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People Traffickers: Prosecution Rates

Volume 724: debated on Wednesday 7 December 2022

2. What steps she is taking to increase prosecution rates for (a) small boat gangs and (b) other people traffickers. (902643)

3. What steps she is taking to increase prosecution rates for (a) small boat gangs and (b) other people traffickers. (902644)

12. What steps she is taking to increase prosecution rates for (a) small boat gangs and (b) other people traffickers. (902655)

Since we enacted the Nationality and Borders Act 2022 at the end of June, prosecutions for illegal entry and facilitating illegal entry have increased by 250%. We are working across Government to ensure that we can stop the life-threatening crossings and prosecute the gangs behind them.

Organised illegal immigration crime is transnational, making collaboration across Europe vital to tackling people-smuggling from source to transit to destination. What steps is my right hon. Friend taking to work with partners across Europe to share intelligence and resources, to ensure that more prosecutions are successfully brought against these reprehensible criminals?

My hon. Friend is a great champion for beautiful Hastings and Rye. The Government routinely work with international partners to disrupt organised crime groups. The CPS has deployed a criminal justice adviser in France who supports prosecutions on both sides of the channel. We also collaborate with other jurisdictions, for example through Eurojust—the European Union Agency for Criminal Justice Cooperation—on sharing evidence-gathering where that is appropriate.

To protect increasingly stretched capacity in places such as Northampton for genuine asylum seekers, what steps is the Attorney General taking to increase prosecution rates for those behind the exploitative people-trafficking in relation to migration from high-volume but safe countries in particular?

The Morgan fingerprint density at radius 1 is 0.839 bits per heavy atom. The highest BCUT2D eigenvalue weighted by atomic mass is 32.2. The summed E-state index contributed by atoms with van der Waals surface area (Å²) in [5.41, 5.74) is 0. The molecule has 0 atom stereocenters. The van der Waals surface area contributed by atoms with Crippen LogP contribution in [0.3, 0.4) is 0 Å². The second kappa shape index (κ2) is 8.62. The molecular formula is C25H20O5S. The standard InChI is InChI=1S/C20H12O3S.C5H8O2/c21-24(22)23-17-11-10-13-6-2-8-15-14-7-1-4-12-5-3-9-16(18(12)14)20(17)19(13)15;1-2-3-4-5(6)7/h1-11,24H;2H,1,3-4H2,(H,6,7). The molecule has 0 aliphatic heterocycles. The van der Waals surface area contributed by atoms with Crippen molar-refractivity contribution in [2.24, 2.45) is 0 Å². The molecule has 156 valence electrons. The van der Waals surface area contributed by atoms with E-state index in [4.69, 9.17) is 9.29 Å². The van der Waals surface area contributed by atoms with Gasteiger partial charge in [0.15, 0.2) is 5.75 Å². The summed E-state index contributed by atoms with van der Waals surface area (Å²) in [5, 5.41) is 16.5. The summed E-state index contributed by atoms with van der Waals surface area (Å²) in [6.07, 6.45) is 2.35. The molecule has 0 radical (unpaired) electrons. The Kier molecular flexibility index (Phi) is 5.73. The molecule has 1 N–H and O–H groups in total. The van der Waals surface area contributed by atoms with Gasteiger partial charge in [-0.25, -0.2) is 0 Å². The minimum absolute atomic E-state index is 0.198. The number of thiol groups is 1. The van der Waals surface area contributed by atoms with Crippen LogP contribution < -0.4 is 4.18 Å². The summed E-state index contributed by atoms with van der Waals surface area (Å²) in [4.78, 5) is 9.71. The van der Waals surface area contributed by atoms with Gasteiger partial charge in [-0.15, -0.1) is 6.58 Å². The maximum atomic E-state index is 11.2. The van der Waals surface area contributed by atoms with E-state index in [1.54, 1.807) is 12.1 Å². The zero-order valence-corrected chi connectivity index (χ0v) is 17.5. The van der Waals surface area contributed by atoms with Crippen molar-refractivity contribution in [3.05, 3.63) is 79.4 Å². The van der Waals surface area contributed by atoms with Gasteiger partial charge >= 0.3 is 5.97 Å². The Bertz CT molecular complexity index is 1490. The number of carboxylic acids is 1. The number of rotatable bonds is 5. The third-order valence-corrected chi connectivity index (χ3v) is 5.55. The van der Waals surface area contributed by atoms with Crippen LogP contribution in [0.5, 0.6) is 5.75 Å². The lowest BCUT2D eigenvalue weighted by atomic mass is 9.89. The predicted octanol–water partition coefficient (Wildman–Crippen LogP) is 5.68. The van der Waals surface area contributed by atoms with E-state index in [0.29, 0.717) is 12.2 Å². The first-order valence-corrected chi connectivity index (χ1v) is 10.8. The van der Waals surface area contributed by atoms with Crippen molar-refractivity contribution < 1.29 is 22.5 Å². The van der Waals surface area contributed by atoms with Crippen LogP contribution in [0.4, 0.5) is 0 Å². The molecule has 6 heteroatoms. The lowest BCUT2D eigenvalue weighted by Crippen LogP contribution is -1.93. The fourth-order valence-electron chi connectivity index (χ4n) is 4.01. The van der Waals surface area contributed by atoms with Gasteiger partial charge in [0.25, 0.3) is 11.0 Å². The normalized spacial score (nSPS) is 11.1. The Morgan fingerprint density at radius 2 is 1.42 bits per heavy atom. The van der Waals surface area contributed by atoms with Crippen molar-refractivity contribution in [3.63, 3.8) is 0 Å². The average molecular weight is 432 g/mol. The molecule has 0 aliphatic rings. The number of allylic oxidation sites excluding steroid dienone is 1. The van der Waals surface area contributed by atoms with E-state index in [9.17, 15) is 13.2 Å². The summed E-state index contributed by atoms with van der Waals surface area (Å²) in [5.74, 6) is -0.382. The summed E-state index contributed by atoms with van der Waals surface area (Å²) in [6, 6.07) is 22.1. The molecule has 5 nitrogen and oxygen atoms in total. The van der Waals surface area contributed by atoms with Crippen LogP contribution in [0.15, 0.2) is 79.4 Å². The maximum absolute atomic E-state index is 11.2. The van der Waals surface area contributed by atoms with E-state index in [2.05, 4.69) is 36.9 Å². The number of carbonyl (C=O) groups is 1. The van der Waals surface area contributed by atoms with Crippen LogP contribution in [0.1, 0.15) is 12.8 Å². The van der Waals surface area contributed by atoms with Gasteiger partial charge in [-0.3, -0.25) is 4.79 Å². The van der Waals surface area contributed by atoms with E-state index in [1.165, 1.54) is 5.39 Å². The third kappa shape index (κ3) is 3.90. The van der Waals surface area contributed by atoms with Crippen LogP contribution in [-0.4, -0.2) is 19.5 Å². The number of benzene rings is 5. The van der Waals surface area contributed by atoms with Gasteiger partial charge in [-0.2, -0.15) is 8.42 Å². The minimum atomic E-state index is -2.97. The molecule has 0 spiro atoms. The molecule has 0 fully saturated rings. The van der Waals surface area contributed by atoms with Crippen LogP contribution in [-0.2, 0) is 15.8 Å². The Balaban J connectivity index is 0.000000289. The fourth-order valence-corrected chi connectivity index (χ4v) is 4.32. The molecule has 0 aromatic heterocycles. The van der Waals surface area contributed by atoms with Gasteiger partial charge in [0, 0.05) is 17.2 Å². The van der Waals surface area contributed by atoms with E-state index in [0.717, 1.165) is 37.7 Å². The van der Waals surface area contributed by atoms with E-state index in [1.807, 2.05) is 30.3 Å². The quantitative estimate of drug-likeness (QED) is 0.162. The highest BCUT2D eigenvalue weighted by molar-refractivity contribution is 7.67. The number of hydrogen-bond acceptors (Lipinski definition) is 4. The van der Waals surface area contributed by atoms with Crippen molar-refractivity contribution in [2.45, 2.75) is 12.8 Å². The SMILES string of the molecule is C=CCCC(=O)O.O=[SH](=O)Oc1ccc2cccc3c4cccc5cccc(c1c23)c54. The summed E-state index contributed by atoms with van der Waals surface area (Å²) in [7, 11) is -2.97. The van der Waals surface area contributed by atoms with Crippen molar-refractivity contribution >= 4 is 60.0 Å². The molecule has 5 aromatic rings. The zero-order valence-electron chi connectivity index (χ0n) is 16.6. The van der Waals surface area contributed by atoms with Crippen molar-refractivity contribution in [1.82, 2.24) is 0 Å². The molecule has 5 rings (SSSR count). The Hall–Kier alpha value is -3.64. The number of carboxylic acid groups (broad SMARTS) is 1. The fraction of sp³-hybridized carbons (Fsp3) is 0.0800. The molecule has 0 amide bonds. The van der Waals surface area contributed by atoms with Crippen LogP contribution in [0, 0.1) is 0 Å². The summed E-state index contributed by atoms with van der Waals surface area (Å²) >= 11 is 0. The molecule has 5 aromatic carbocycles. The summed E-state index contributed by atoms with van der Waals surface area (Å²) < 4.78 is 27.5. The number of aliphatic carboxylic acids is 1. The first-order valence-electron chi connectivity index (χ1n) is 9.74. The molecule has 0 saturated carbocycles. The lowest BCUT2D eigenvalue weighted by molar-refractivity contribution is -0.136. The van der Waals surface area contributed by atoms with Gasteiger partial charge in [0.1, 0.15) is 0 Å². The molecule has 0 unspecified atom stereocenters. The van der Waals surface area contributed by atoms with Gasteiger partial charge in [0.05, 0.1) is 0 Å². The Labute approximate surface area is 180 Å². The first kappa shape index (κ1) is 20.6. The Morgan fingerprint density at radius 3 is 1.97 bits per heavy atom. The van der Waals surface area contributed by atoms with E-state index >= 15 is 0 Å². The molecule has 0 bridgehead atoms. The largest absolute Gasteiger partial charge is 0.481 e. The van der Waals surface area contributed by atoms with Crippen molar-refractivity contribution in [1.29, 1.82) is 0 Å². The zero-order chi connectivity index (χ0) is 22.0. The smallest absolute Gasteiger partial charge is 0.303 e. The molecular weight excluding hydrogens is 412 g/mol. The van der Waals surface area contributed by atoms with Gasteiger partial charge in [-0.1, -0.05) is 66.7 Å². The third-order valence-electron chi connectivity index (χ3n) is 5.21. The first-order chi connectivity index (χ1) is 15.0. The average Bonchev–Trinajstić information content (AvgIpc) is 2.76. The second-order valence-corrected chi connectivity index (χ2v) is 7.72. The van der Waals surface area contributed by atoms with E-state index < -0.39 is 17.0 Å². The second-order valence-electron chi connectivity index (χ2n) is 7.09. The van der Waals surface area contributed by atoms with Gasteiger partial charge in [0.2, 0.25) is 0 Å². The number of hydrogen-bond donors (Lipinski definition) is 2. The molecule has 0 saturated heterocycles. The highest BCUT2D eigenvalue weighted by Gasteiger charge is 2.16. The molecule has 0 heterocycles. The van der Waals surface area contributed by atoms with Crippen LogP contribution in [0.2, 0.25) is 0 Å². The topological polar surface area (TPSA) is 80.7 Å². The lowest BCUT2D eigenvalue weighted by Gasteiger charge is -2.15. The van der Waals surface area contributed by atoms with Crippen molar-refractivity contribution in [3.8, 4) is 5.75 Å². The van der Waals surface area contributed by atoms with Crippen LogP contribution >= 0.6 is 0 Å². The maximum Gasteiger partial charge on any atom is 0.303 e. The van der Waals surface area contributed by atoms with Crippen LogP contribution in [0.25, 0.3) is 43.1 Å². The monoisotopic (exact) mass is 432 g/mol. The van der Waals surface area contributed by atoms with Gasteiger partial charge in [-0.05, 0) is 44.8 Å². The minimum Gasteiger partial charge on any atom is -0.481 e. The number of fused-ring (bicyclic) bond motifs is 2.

The rate of prosecutions for people trafficking has increased enormously: in 2021-22 it rose by 48%, owing to intensive collaboration between the police and prosecutors.

I share the anger and frustration felt by many people in Gedling about the small boats issue and the traffickers behind it. What assurance can my right hon. Friend give me that frontline operatives are collaborating on the investigation and prosecution of pilots of small boats?

My hon. Friend has asked an excellent question, but I hope I can reassure him by saying that the Crown Prosecution Service is working closely with Border Force and immigration colleagues to tackle this dangerous offending. The Solicitor General, the Immigration Minister and I recently met a group of those colleagues, and were very impressed by their determination to work together.

A few weeks ago, I received an answer to a parliamentary question which indicated that over the past seven years we had paid the French authorities £300 million to try to stop people coming from France to this country illegally. Does the Attorney General think that that was value for money?

As I said earlier, it is important that we work closely with the French authorities to ensure that prosecutions can take place on both sides of the channel, and that we stamp out this illegal activity.

In November, the Police Service of Northern Ireland raided 27 brothels in Northern Ireland in what it described as the biggest operation against people trafficking that it had carried out so far. An organised crime group was smuggling people into both Northern Ireland and the Republic. What discussions has the Minister had with the PSNI about trafficking in Northern Ireland, and will she devote time to tackling this UK-wide problem with the PSNI?

The hon. Gentleman always asks important questions, as he has done on this occasion. The prosecutors have been working closely with all law enforcement agencies to provide early advice in modern slavery cases, which has itself led to an increase in evidence-led prosecutions, and I look forward to working more closely on this issue with the hon. Gentleman in the future.